I am building a series of web apps connected to a single point of authentication. Basically, a user tries to access a site, if not authenticated they are redirected to the central auth system's login page. Once they successfully login, they are redirected to their app. From then on, if they access any other app they would automatically be signed on.

A couple additional details: 1) the apps will all be running under the same domain, so I can use domain cookies, which makes things easier; 2) users can be given access to some apps and not others, so that needs to be taken into account; 3) user needs to be able to retrieve permissions specific to each app.

I have implemented something, but am not 100% happy with it. Right now, this is what I have: 1) web app checks for existence of a session (specific to the app) and a cookie that's a JWT token that was sent from the centralized auth system; 2) if cookie doesn't exist, I redirect to the login page on the auth system; 3) once user logs in, they are redirected to their app passing in a JWT token; 4) the app verifies the token via a REST API call to the auth system (making this REST API calls relies on a separate access token), if it's valid, then the JWT token gets saved as a cookie and a session is initiated with the user logged in; 5) if the app session expires, it checks if the cookie exists and if it does then app does the same as step #4, verifies the token and reinitiates the session; 6) on logout, the system just deletes the cookie, ensuring user is logged out of all apps; 7) if the token expires, the app uses the expired token to request a new one, where the token signature and other claims are validated before issuing a new one, the only thing that doesn't get validated is the expiration claim.

To clarify, the existence of a session specific to the app is used so that you don't have to keep making REST API calls constantly to verify the token. But given that the token was verified once, would it be safe to just use that cookie as the indicator that there's a valid session?

One thing that I'm unsure about is that my token needs to have something that indicates what app it is for because other REST API calls can be made using the token to get some resources that are app specific. But if I obtain a token for app1 and then log into app2, app2 will be relying on the cookie generated by app2. So seems like I'd want to have two tokens, one that can be stored as a domain cookie to indicate the user is authenticated, and another one that would actually be app specific and can be used to make REST API calls for other app-specific resources.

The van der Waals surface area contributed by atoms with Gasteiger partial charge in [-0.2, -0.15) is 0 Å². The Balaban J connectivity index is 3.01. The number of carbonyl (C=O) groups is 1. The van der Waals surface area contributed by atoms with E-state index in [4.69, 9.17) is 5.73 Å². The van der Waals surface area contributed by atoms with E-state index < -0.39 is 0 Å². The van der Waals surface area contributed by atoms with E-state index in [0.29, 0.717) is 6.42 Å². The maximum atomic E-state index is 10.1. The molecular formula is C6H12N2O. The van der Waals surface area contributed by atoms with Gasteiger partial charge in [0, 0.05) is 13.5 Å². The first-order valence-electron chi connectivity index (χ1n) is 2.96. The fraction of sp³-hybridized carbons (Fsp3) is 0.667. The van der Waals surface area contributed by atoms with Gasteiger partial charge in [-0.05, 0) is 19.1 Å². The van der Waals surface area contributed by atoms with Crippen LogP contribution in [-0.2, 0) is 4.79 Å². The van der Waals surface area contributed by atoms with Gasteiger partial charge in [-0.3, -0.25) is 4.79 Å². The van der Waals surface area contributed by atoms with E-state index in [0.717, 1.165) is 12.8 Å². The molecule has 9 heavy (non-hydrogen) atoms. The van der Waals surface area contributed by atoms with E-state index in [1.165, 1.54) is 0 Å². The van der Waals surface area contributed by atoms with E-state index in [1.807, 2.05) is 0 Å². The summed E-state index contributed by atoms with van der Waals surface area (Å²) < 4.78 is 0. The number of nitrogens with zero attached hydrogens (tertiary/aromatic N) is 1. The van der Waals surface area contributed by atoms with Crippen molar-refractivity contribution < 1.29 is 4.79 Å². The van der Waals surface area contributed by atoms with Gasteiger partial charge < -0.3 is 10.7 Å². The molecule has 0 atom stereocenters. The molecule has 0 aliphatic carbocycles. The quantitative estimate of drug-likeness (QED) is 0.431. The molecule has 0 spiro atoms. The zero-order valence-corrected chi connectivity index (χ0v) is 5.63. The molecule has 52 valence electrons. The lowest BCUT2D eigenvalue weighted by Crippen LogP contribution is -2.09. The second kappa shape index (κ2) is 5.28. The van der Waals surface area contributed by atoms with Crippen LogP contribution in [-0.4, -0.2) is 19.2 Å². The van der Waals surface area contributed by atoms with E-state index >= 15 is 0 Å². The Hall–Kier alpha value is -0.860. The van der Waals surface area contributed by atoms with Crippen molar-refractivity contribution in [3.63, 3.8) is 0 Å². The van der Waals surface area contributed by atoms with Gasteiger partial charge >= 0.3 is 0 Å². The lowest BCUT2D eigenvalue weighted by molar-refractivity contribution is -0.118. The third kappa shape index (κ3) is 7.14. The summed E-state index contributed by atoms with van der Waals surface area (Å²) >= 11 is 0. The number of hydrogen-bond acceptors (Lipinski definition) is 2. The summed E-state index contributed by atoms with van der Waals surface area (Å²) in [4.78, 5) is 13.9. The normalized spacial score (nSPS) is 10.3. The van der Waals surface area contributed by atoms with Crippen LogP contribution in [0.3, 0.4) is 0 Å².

Am I over-complicating this, or does my line of thinking match what others are seeing/doing out there? Or is there a more elegant way of doing this? I've thought of implementing something like Open ID, but seems a bit like overkill for our needs. I want this to be as simple as can be so that I can document the process and other developers teams can develop apps that plug into the auth system without needing too much assistance.

2 Answers 2


Don't be crazy. No one in their right mind would attempt to write something like this from scratch. Use OAuth. You can use the JWT Bearer token spec for the token and use scopes to determine which app or resource the user has access to. This is not a good area to start reinventing the wheel in!


I recently just followed a guide here that explains the setup process for token based authentication. One way that I can imagine passing some form of app specific identification would be using claims.

So you have website A which redirects you to your login system page. Website A also passed in some other data like where to take the user after login and where Website A is. Your authentication system looks at this data and using a switch of some form you append a claim to the users token that identifies their current app scope.

Also to help combat the user switching apps very fast and still having access to app resources for app1 while on app2 make your access_tokens expire very fast. In my running demo website built using above guide mine expire every minute, as well the implementation of a refresh_token makes everything easier. Another step that could be helpful is while appending claims to users also append a role to that user stating they're on a website.

Then on app1's /api/endpoint/getData set the [Authorize(Roles="App1")], this will ensure that only access_tokens that contain a role = App1 can use that endpoint then inside your javascript or whatever client side scripting your using simply do logical checks for errors such as not accessing a specific endpoint and maybe the user needs to get a new access_token using the refresh token and so on and so on.

Using that same guide I listed above, follow that link and search for this:

var identity = new ClaimsIdentity(context.Options.AuthenticationType);

As you can see the identity is adding claims which are basically just values that are going to be encapsulated inside the access_token.

Now when a user calls into your web api that has an authorized attribute above it you simply do a check on that users claims.

An example of this can be found here.

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